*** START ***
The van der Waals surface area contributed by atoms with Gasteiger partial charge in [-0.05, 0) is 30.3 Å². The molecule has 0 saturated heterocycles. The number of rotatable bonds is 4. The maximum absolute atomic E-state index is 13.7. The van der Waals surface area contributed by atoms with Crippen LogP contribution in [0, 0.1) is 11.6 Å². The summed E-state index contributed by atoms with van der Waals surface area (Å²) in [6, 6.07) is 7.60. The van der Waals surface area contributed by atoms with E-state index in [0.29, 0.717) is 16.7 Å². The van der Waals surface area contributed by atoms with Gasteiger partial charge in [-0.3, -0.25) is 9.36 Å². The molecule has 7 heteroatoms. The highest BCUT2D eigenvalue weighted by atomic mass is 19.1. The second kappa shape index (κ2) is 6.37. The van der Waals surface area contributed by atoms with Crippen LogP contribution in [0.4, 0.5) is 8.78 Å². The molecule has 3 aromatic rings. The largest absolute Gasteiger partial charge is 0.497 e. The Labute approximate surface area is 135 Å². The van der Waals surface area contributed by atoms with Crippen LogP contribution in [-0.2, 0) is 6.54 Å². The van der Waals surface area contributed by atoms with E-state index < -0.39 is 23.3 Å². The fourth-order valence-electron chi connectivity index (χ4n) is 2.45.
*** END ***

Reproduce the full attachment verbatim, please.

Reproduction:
The van der Waals surface area contributed by atoms with Gasteiger partial charge in [-0.05, 0) is 30.3 Å². The molecule has 0 saturated heterocycles. The number of rotatable bonds is 4. The maximum absolute atomic E-state index is 13.7. The van der Waals surface area contributed by atoms with Crippen LogP contribution in [0, 0.1) is 11.6 Å². The summed E-state index contributed by atoms with van der Waals surface area (Å²) in [6, 6.07) is 7.60. The van der Waals surface area contributed by atoms with E-state index in [0.29, 0.717) is 16.7 Å². The van der Waals surface area contributed by atoms with Gasteiger partial charge in [-0.3, -0.25) is 9.36 Å². The molecule has 7 heteroatoms. The highest BCUT2D eigenvalue weighted by atomic mass is 19.1. The second kappa shape index (κ2) is 6.37. The van der Waals surface area contributed by atoms with Crippen LogP contribution in [0.4, 0.5) is 8.78 Å². The molecule has 3 aromatic rings. The largest absolute Gasteiger partial charge is 0.497 e. The Labute approximate surface area is 135 Å². The van der Waals surface area contributed by atoms with Crippen LogP contribution in [-0.2, 0) is 6.54 Å². The van der Waals surface area contributed by atoms with E-state index < -0.39 is 23.3 Å². The fourth-order valence-electron chi connectivity index (χ4n) is 2.45.